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To Buy or Not to Buy (Running Shoes in January)

This time of the year is always exciting for runners. Once the calendar turns to January, we can reset the year and aim for new running goals, new race endeavors and a new level of fitness. It’s the equivalent of a blank canvas that we can spend the year decorating. Now is also a time to refresh your quiver of running shoes, too, knowing that the pairs you wore through the fall are probably a little bit beat up and have quite a few miles on them.

Should you be buying new shoes this month? Yes! But it’s not quite that simple.


There is an amazing crop of new shoes coming out this year, including the Nike Alphafly 3 ($275), which was released earlier this month and immediately sold out. (A secondary release is expected to drop on April 4.) The Alphafly 3 was an outlier as the majority of new shoes won’t hit running stores and online sites until after Feb. 1.


If you’re looking for new marathon racing shoes, the New Balance FreshFoam SuperComp Elite 4 ($250) and Puma Fast-R 2 Nitro Elite ($260) (pictured above) are exceptional models that drop on Feb. 1 and Feb. 22, respectively, but several other brands (including Hoka and Tracksmith) will be releasing new marathon supershoes on Feb. 1-2 just before the U.S. Olympic Trials Marathon in Orlando, Florida.


There is also a motherlode of new training shoes that will begin to appear at running shops in February, plus amazing new trail shoes that will arrive between mid-February and early April. So far my favorites are the Adidas Terrex Agravic Speed Ultra ($220), Brooks Catamount Agil ($180), La Sportiva Prodigio ($155) and Merrell MTL Skyfire 2 Matryx  ($210), but there are many more in the pipeline.


We’re in what I have called the Golden Age of Running Shoes. Not only are there a lot of exceptional shoes, but there are also not many bad shoes. I said on the Believe in the Run podcast recently that 20 years ago, maybe half of the running shoes were too heavy or just not optimal for running, but now I’d say that figure is less than 5%. (As always, the key is finding a pair that fits the size and shape of your foot and also matches your gait style.) The best (and highest priced) shoes will get a lot of hype on review sites, but the shoe wall at your local running store has dozens of mid-range (and moderately priced) models that are very worthy new shoes.However, as much as we all crave the latest and greatest models, last year’s shoes were pretty darn good, too! I only mention that because most of those shoes can be purchased at a discount right about now, either at your local running shop or at online sites like RunningWarehouse and FleetFeet or on each brand’s direct-to-consumer site. A quick search this week turned up $40 off the Brooks Glycerin 20, New Balance Fresh Foam 1080v13 and ASICS GEL-Nimbus 25 – all amazing and well-cushioned training shoes – for $120 each. The new versions of each of those shoes that will be released soon are slightly improved, but $40 off last year’s model is a great deal.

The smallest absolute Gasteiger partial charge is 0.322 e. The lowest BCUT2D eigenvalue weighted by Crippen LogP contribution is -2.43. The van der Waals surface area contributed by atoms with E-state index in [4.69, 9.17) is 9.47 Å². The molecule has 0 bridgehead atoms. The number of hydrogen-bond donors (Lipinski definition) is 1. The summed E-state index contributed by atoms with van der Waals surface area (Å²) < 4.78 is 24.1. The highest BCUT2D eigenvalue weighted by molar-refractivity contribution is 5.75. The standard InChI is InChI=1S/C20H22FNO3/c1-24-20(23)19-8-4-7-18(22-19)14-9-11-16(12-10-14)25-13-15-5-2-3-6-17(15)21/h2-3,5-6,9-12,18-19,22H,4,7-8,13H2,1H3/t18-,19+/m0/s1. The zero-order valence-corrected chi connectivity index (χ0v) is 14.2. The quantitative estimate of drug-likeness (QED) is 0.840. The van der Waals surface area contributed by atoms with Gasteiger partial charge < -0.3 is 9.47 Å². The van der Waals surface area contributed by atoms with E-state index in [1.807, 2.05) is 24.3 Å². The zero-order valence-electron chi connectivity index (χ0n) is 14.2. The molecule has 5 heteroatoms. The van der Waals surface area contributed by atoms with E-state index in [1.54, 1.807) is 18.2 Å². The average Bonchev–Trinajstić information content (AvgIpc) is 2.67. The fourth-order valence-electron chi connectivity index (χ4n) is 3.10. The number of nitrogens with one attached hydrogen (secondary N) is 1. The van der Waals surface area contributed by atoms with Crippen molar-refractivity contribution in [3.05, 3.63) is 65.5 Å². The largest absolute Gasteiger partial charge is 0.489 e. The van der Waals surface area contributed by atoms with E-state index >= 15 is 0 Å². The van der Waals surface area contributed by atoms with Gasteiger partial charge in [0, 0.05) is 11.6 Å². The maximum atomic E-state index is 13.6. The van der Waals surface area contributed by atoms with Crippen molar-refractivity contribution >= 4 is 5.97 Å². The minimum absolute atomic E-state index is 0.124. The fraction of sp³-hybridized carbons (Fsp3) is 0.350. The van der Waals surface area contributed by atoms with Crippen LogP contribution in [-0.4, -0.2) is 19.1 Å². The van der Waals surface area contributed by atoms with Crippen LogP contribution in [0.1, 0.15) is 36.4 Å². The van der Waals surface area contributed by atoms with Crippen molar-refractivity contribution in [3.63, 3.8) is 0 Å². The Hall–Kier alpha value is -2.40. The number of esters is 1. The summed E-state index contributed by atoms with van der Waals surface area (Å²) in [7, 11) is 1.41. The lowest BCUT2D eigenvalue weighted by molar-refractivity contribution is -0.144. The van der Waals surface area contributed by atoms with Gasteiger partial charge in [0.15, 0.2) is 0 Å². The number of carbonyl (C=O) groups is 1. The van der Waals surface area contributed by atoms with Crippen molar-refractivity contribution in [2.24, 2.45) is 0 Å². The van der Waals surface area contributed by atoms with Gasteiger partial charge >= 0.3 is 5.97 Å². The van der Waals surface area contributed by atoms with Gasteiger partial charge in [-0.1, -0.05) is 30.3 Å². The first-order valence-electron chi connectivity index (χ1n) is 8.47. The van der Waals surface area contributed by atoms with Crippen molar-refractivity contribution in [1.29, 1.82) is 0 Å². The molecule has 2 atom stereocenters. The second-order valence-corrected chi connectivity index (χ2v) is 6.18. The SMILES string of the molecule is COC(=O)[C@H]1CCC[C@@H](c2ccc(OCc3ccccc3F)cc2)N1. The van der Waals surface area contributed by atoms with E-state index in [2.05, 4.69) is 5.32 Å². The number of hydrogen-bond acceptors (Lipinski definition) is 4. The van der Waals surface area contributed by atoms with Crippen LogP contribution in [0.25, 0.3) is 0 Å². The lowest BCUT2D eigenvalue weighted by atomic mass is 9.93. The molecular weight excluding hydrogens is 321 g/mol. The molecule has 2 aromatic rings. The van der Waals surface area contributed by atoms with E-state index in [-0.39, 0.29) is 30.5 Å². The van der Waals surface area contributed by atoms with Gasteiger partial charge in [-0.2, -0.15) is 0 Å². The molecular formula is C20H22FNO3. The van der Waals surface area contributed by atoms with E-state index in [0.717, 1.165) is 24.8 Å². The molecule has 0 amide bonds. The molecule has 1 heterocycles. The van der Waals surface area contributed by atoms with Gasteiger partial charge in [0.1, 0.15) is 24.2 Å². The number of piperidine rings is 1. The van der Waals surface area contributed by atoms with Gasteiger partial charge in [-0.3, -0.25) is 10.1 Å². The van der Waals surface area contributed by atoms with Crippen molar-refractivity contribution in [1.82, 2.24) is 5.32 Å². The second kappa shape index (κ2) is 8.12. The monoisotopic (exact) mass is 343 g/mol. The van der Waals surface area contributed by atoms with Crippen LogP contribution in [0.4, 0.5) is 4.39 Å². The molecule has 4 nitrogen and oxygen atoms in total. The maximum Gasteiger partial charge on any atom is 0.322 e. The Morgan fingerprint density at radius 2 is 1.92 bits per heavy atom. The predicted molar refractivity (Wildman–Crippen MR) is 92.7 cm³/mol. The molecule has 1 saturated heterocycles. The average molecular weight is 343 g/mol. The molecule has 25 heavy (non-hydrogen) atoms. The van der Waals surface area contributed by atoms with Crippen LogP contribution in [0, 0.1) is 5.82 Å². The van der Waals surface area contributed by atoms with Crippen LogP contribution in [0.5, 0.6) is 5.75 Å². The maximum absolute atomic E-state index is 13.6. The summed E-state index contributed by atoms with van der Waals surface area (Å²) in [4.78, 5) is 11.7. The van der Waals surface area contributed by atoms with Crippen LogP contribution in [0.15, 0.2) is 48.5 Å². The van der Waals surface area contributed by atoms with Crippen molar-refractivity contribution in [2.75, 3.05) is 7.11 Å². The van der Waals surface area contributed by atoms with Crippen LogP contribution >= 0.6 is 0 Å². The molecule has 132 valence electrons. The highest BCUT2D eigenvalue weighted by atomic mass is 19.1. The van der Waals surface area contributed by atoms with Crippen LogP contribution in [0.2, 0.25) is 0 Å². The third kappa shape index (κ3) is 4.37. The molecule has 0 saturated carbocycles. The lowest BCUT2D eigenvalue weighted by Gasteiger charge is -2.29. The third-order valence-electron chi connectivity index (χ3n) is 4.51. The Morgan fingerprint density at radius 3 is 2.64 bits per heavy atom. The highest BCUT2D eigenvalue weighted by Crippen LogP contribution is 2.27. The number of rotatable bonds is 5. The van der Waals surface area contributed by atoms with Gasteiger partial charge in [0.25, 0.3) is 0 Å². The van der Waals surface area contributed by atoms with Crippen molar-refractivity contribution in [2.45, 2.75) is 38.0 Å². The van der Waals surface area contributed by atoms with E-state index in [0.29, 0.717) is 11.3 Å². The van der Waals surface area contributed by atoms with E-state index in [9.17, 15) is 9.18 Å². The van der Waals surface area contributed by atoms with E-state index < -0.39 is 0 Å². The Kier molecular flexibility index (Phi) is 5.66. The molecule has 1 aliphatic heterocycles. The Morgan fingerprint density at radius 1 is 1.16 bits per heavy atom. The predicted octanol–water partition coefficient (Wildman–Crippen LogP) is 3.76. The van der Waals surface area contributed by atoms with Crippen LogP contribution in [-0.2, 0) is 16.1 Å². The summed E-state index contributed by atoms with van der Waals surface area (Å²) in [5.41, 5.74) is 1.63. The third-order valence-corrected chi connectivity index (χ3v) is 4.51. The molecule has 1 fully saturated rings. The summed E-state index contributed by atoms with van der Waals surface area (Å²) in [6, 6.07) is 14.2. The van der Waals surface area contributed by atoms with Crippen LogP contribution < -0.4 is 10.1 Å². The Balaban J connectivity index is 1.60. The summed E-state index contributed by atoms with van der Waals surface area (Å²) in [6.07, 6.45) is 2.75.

There are two things I always suggest when you’re buying new running shoes. First, I would highly recommend visiting your local running specialty shop to go through the try-on process with one of the store’s shoe-fitters. Yes, I’d recommend doing that even if you’re just going to hunt for shoes on the store’s sale table. Finding a pair of shoes that matches the length and shape of your foot – and hopefully your gait, too – is crucially important, and the best way to figure that out is by taking the time to try on several different models and getting the input from a shoe fitter.


There’s nothing wrong with shopping for deals online, but finding a cheap price shouldn’t be the only part of your process. The other valuable aspect of visiting your local running store is that it’s more than just a transactional experience tied to buying shoes. You’re bound to be inspired about running just by walking into the shop, chatting with the staff and connecting with other runners who are also eager to renew their running energy and fitness in the new year.

Secondly, I always recommend runners to develop a quiver of shoes – the idea of having at least two pairs, or maybe even three, in your regular rotation – and expert running gait analysts like Jay Dicharry agree. Why? Because alternating between different shoes during each week allows you to experience slight gait differentiation that contributes to the strength and stability of your feet and lower legs and also can reduce the chance for overuse injuries. Wearing your old pairs of shoes too long – after they’ve broken down considerably – can present challenges, too, so you don’t want to wear them too long, However, if the training shoes you wore last fall and through the first part of winter are still relatively supple and responsive, now could be a good time to pick up a new pair and blend them in your mix.


Another thing I often tell runners is that “happiness is a new pair of running shoes.” I say that because buying a pair of running shoes is a great investment in your health. Not only will a new pair of shoes motivate you to run, but you’re also bound to get several months out of a new pair. And several months of running will almost always boost your running fitness, general health and mental well-being. Ultimately, buying a new pair of shoes is less about buying the shoes and more about where those shoes will take you.

OK, that’s my two cents about buying shoes. I’ll be visiting a local running shop this weekend, too, because, for me, that’s where it all begins.


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